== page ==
Families struggle to obtain emergency visas to see dying relatives in post-9/11 world

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ELMHURST, Queens — This is the tale of two families — each had a dying relative whose last wish was to see a much-loved family member who lived in another country just one last time.

One family got their dying wish.

"Thank you PIX11. I am so happy.," a jubilant Cherisse Robinson told PIX11.

One family did not.

This is the biggest failure for us as a family," Preet Singh told PIX11. "For me as a son, my mother took care of me for 22 years, that was the only thing she asked of me."

Preet's mother died of cancer while waiting for an emergency visa to be approved for her oldest daughter, a married mother of two who lives in New Delhi, India.

Her visa application had been turned down twice because of what many see as overzealous restrictions in this post-9/11 world.

"They tend to go overboard," Senator Chuck Schumer told PIX11. "It should be made a little easier."

Senator Schumer's office handles hundreds of emergency visa applications each year, usually with great success.

"I just want to see my sister one last time," Christopher Robinson said.

PIX11 reached out to the senator's office after hearing the sad saga of Christopher Robinson.

The 25-year-old Brooklyn man was in hospice care in the last stages of renal cancer. He had just a few weeks left to live.

Robinson wanted to say goodbye to his sister Michele in person, but the U.S. embassy in Guyana repeatedly turned down her emergency visa application.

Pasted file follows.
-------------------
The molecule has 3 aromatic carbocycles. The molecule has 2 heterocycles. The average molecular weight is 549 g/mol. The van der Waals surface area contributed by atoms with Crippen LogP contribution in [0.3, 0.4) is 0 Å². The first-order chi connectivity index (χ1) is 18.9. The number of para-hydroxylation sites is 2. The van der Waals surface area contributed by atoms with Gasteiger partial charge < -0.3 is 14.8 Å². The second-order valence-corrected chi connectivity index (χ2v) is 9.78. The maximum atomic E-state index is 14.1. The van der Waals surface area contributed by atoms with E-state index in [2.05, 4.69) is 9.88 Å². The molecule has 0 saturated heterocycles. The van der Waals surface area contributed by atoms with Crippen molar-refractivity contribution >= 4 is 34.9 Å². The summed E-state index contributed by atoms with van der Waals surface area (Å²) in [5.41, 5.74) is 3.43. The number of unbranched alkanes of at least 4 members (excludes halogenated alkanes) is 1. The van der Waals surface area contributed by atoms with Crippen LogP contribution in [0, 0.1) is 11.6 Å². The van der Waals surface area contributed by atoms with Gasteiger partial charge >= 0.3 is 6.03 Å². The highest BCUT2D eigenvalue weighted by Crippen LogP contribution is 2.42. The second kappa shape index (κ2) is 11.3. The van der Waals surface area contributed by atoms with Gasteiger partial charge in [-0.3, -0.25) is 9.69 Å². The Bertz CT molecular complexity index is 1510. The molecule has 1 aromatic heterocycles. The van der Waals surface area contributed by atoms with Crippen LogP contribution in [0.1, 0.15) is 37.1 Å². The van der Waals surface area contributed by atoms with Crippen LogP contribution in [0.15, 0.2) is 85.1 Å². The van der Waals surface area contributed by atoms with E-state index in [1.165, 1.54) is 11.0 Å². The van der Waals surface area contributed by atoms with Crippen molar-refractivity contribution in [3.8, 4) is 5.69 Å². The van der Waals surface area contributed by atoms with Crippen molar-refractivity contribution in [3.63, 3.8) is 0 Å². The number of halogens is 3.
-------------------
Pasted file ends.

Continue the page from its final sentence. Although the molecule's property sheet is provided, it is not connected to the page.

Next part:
"There was no reason to turn down her application," Senator Schumer said. "She had family to return to. She should have been allowed to come to this country."

So while there was a successful family reunion before Christopher Robinson passed away in Brooklyn, Darshan Kauer died in Queens surrounded by other family members, but not her oldest daughter.

Senator Schumer is now trying to make changes in the way the state department processes these emergency visa requests.
Part of the problem is each embassy in each country has different rules regarding visa applications. Also the state department emergency visa office is underfunded and understaffed and doesn't differentiate between time-sensitive medical emergencies, like a dying relative, and long-range personal requests, such as coming to this country for a wedding.

"We have to make changes here," Senator Schumer said.

The senator's office is seeking changes through both legislation and administrative. Senator Schumer's advice: if you have a relative who is ill and needs family members to get visas, start the process early before it's a medical emergency and it's too late!